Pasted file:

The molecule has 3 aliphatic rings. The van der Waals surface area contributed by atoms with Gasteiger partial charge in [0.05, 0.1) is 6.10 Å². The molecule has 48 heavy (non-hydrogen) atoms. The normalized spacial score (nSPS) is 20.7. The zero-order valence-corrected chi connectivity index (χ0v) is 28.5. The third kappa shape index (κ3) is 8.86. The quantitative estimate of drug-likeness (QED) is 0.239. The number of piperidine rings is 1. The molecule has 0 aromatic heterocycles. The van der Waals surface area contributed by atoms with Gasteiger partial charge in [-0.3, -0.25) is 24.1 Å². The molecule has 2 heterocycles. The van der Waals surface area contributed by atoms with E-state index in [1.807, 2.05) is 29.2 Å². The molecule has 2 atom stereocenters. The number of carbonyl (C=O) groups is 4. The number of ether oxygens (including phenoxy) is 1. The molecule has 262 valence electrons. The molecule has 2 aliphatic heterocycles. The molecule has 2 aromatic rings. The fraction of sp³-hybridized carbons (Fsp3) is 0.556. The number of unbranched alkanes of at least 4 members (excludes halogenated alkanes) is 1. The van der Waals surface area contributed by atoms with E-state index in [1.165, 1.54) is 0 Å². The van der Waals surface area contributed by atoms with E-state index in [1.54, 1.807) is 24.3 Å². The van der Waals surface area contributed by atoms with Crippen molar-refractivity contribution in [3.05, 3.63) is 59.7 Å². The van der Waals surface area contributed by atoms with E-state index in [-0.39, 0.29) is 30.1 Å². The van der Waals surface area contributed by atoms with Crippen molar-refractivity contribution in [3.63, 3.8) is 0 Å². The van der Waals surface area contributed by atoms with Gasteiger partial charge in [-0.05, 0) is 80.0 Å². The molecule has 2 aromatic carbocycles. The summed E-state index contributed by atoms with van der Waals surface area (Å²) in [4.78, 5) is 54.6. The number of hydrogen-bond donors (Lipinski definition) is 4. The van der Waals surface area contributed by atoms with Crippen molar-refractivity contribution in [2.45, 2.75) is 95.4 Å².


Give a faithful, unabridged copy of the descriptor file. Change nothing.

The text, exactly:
The molecule has 3 aliphatic rings. The van der Waals surface area contributed by atoms with Gasteiger partial charge in [0.05, 0.1) is 6.10 Å². The molecule has 48 heavy (non-hydrogen) atoms. The normalized spacial score (nSPS) is 20.7. The zero-order valence-corrected chi connectivity index (χ0v) is 28.5. The third kappa shape index (κ3) is 8.86. The quantitative estimate of drug-likeness (QED) is 0.239. The number of piperidine rings is 1. The molecule has 0 aromatic heterocycles. The van der Waals surface area contributed by atoms with Gasteiger partial charge in [-0.3, -0.25) is 24.1 Å². The molecule has 2 heterocycles. The van der Waals surface area contributed by atoms with E-state index in [1.807, 2.05) is 29.2 Å². The molecule has 2 atom stereocenters. The number of carbonyl (C=O) groups is 4. The number of ether oxygens (including phenoxy) is 1. The molecule has 262 valence electrons. The molecule has 2 aliphatic heterocycles. The molecule has 2 aromatic rings. The fraction of sp³-hybridized carbons (Fsp3) is 0.556. The number of unbranched alkanes of at least 4 members (excludes halogenated alkanes) is 1. The van der Waals surface area contributed by atoms with E-state index in [1.165, 1.54) is 0 Å². The van der Waals surface area contributed by atoms with E-state index in [1.54, 1.807) is 24.3 Å². The van der Waals surface area contributed by atoms with Crippen molar-refractivity contribution in [3.05, 3.63) is 59.7 Å². The van der Waals surface area contributed by atoms with E-state index in [-0.39, 0.29) is 30.1 Å². The van der Waals surface area contributed by atoms with Crippen molar-refractivity contribution in [3.63, 3.8) is 0 Å². The van der Waals surface area contributed by atoms with Gasteiger partial charge in [-0.05, 0) is 80.0 Å². The molecule has 2 aromatic carbocycles. The summed E-state index contributed by atoms with van der Waals surface area (Å²) in [4.78, 5) is 54.6. The number of hydrogen-bond donors (Lipinski definition) is 4. The van der Waals surface area contributed by atoms with Crippen molar-refractivity contribution in [2.45, 2.75) is 95.4 Å².